Seller's Inflation

Corporate profits are being challenged by market forces, diminishing pricing power.

Two years ago, many were of the view that price gains would be temporary and would vanish as the pandemic’s damage healed. Instead, inflation has turned out to be anything but transitory, spreading to nearly every sector across economies. The search for root causes has been intense.

Central banks and governments are certainly among the main culprits, having implemented pandemic responses that were often too big, too wide and too long-lasting. However, fiscal policy has normalized and central bank leaders have responded with the most aggressive tightening campaign in decades. Pandemic-driven supply chain problems were early contributors to inflation but have largely been solved. Commodity prices are well below their recent peaks. Why, then, are price increases still rampant?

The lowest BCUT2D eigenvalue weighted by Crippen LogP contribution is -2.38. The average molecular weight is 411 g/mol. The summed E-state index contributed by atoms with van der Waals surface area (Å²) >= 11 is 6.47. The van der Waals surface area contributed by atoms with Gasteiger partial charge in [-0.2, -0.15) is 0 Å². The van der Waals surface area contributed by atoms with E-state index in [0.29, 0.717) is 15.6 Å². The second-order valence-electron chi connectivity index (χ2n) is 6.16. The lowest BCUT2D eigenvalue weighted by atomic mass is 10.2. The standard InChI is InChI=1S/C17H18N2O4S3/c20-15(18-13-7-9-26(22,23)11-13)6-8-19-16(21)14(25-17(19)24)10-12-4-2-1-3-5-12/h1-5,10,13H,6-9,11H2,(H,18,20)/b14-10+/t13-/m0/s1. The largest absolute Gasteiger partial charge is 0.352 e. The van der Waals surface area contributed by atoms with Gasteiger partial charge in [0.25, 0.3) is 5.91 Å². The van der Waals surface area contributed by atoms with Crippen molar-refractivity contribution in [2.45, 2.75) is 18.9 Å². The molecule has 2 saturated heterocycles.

High inflation did not put a dent in corporate profits; higher costs of inputs were passed along to final prices, squeezing household incomes. But some price moves seemed too rapid and disproportionate to be explained by costs alone. Hence, “greedflation,” where corporations are seen as gouging consumers and fueling inflation, is no longer a fringe theory.

Businesses always set prices to maximize profits. When changing demand patterns and stimulus makes buyers willing to pay higher prices, sellers capitalize. But when prices of goods and services grow more rapidly than input costs, it attracts greater attention. Recent remarks from some central bankers and other prominent observers have reflected some concern that this is the case today.

corporate margins